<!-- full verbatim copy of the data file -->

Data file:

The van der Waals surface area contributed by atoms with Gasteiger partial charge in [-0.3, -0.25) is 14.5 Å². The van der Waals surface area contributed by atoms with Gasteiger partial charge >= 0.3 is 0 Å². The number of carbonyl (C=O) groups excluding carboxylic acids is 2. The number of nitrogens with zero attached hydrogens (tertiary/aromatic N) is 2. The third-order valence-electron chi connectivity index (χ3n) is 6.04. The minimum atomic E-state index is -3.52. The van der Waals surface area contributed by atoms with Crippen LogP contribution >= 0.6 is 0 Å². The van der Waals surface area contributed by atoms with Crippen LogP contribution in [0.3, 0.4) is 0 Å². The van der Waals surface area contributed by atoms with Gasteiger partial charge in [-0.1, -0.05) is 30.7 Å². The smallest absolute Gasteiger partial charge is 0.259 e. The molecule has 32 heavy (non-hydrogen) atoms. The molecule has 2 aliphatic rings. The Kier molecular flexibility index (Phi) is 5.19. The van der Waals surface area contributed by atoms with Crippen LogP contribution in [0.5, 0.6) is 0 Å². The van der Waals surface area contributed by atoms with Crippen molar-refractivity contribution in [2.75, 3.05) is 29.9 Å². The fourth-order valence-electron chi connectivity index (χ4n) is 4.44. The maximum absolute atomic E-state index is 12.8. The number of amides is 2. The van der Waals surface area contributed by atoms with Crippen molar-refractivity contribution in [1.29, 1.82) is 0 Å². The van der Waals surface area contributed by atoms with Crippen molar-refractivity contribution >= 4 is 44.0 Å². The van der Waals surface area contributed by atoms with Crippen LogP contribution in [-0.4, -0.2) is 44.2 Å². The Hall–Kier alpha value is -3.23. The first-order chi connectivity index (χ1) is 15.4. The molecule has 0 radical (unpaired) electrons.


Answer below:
The van der Waals surface area contributed by atoms with Gasteiger partial charge in [-0.3, -0.25) is 14.5 Å². The van der Waals surface area contributed by atoms with Gasteiger partial charge >= 0.3 is 0 Å². The number of carbonyl (C=O) groups excluding carboxylic acids is 2. The number of nitrogens with zero attached hydrogens (tertiary/aromatic N) is 2. The third-order valence-electron chi connectivity index (χ3n) is 6.04. The minimum atomic E-state index is -3.52. The van der Waals surface area contributed by atoms with Crippen LogP contribution >= 0.6 is 0 Å². The van der Waals surface area contributed by atoms with Crippen LogP contribution in [0.3, 0.4) is 0 Å². The van der Waals surface area contributed by atoms with Gasteiger partial charge in [-0.1, -0.05) is 30.7 Å². The smallest absolute Gasteiger partial charge is 0.259 e. The molecule has 32 heavy (non-hydrogen) atoms. The molecule has 2 aliphatic rings. The Kier molecular flexibility index (Phi) is 5.19. The van der Waals surface area contributed by atoms with Crippen LogP contribution in [0.5, 0.6) is 0 Å². The van der Waals surface area contributed by atoms with Crippen molar-refractivity contribution in [2.75, 3.05) is 29.9 Å². The fourth-order valence-electron chi connectivity index (χ4n) is 4.44. The maximum absolute atomic E-state index is 12.8. The number of amides is 2. The van der Waals surface area contributed by atoms with Crippen molar-refractivity contribution in [1.29, 1.82) is 0 Å². The van der Waals surface area contributed by atoms with Crippen molar-refractivity contribution >= 4 is 44.0 Å². The van der Waals surface area contributed by atoms with Crippen LogP contribution in [-0.4, -0.2) is 44.2 Å². The Hall–Kier alpha value is -3.23. The first-order chi connectivity index (χ1) is 15.4. The molecule has 0 radical (unpaired) electrons.